A dining experience, an omni-channel platform, and a new approach to sustainable transitions for civilians.
Partners: The International Research Institute for Climate and Society at Columbia University and The Department of Nutrition and Food Studies at NYU.
Team: Daniela V Sanchez and Lauren Atkins
Location: New York
Role: Design Strategist, Researcher, Facilitator, and Designer.
CONTEXT & RESEARCH
My project partner and I co-started this initiative when we noticed the lack of sustainability efforts engaging civilians in their everyday life. Curious about the gap between high-level sustainability strategies and civil society, we decided to build a research and development project that focused on the disconnect between these two. In particular, we looked at the experience of climate change in our everyday lives and at how we could drive a sustainable transition that would take into account not just the scientific rational knowledge of climate change and the anthropocene, but also the emotional and practical challenges of facing climate change and evolving sustainable lifestyles. To do so we delved into an extensive interdisciplinary research analysis that combined techniques from applied phenomenology, organizational change, sociology, sustainability strategies, and design-led research.
Ultimately, our research revealed that engaging individuals with food practices had the most potential for impactful individual agency. For food choices represent both the influence of our personal and global health, and as such are uniquely positioned as the bridge that can address individual and collective impact. Imbalanced diets, such as diets low in fruits and vegetables, and high in red and processed meat, for example, are responsible for the greatest health burden globally. At the same time the food system is also responsible for more than a quarter of all greenhouse gas emissions.
Food at the individual level, however, is a representation of colliding worlds. An area in our lives that represents often contradicting values, with food choices being more frequently dictated by values related to present concerns (e.g. family, price, time, and taste) versus more future-oriented and removed values (e.g. sustainability and animal welfare). Furthermore, contradicting nutritional and health perspectives result in a high degree of uncertainty and concern for individuals when making food choices. At the same time, the emotional pressure of “living sustainably” creates an overwhelming ask for individuals to completely change everything they have come to know as their way of living, in order to be sustainable. This, combined with the belief that there is nothing or that there is too much to change and be done about climate change, creates a collective cycle of entrapment and inaction.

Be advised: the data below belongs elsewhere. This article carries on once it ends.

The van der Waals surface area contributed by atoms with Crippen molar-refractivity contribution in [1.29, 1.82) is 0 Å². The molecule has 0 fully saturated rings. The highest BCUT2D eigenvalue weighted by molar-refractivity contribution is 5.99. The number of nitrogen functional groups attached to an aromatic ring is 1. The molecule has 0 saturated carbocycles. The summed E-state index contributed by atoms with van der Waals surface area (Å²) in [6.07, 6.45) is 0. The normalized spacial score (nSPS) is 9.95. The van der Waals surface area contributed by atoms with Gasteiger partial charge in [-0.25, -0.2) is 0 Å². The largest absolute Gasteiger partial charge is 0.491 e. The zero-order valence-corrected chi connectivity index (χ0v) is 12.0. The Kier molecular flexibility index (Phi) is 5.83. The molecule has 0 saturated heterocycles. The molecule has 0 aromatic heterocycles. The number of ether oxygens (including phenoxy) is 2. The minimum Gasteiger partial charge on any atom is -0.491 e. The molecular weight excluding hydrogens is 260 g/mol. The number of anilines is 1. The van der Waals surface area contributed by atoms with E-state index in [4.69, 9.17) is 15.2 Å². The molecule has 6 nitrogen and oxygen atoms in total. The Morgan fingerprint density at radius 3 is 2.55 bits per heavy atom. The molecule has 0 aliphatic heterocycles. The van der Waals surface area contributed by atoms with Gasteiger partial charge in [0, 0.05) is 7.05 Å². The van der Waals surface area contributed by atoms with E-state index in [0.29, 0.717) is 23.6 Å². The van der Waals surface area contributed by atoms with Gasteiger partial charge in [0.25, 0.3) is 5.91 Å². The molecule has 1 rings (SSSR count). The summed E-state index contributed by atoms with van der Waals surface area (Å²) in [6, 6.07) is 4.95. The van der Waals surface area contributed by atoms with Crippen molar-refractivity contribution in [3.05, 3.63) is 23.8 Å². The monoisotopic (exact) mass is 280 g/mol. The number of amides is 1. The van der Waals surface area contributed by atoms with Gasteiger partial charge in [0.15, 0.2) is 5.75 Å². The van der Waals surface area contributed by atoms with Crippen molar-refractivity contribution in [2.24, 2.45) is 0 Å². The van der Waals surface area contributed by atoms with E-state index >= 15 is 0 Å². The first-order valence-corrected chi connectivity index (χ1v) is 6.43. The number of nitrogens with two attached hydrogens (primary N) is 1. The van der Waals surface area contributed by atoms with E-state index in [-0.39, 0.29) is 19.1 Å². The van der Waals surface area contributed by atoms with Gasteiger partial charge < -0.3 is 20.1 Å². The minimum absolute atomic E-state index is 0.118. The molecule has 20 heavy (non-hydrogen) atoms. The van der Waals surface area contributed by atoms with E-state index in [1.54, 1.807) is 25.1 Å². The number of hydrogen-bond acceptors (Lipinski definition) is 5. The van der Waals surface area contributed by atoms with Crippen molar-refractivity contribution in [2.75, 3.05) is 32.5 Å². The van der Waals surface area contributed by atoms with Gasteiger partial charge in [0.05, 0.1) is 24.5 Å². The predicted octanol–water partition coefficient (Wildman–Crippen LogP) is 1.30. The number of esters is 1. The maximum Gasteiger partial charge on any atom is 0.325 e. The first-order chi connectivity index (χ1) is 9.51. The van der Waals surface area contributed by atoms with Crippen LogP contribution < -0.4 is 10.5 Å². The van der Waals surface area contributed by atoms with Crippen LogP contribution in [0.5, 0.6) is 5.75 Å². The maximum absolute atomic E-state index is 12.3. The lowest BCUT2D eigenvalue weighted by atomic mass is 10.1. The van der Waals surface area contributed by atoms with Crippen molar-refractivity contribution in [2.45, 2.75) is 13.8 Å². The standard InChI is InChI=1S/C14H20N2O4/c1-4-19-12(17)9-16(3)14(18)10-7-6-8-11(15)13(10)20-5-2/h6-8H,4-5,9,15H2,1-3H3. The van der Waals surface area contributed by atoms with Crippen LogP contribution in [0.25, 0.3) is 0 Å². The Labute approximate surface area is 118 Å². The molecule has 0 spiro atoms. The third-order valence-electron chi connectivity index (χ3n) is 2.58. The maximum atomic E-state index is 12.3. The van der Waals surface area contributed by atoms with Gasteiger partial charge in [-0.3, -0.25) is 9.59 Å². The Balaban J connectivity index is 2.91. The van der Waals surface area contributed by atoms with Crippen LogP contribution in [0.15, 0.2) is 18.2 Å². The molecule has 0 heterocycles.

My role in this project extended from its very beginnings of problem framing and defining to the design and implementation of research and project outcomes. The following five areas explain in more detail the extent of my role.
Interdisciplinary Research - problem framing, designing and planning research scope and focus, implementing primary and secondary research, and synthesizing research learnings.
Leadership & Facilitation - managing the development of the project, establishing links with stakeholders, facilitating workshops, managing team dynamics, and communicating project findings.
Sustainability Strategies - leading the use of sustainability perspectives, practices, and strategies throughout both research and implementation.
Visualization & Systems Thinking - using visualization and systems thinking practices to communicate project findings and drive research and project development.